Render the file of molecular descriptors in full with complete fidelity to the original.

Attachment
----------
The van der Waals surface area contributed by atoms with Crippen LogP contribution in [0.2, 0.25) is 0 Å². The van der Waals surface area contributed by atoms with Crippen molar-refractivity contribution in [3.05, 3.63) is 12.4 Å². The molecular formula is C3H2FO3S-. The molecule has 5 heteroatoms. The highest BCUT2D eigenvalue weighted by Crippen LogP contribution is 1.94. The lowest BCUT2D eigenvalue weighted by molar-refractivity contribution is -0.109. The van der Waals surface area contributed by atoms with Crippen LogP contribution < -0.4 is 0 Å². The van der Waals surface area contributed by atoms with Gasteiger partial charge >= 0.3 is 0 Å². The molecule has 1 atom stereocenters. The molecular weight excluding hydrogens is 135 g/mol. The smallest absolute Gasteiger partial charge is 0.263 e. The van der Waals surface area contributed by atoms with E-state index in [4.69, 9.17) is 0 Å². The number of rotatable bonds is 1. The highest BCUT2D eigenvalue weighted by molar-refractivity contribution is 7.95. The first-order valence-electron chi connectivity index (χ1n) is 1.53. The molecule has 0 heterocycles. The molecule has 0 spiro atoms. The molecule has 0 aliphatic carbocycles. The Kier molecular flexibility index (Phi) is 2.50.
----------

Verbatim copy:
The van der Waals surface area contributed by atoms with Crippen LogP contribution in [0.2, 0.25) is 0 Å². The van der Waals surface area contributed by atoms with Crippen molar-refractivity contribution in [3.05, 3.63) is 12.4 Å². The molecular formula is C3H2FO3S-. The molecule has 5 heteroatoms. The highest BCUT2D eigenvalue weighted by Crippen LogP contribution is 1.94. The lowest BCUT2D eigenvalue weighted by molar-refractivity contribution is -0.109. The van der Waals surface area contributed by atoms with Crippen LogP contribution < -0.4 is 0 Å². The van der Waals surface area contributed by atoms with Gasteiger partial charge >= 0.3 is 0 Å². The molecule has 1 atom stereocenters. The molecular weight excluding hydrogens is 135 g/mol. The smallest absolute Gasteiger partial charge is 0.263 e. The van der Waals surface area contributed by atoms with E-state index in [4.69, 9.17) is 0 Å². The number of rotatable bonds is 1. The highest BCUT2D eigenvalue weighted by molar-refractivity contribution is 7.95. The first-order valence-electron chi connectivity index (χ1n) is 1.53. The molecule has 0 heterocycles. The molecule has 0 spiro atoms. The molecule has 0 aliphatic carbocycles. The Kier molecular flexibility index (Phi) is 2.50.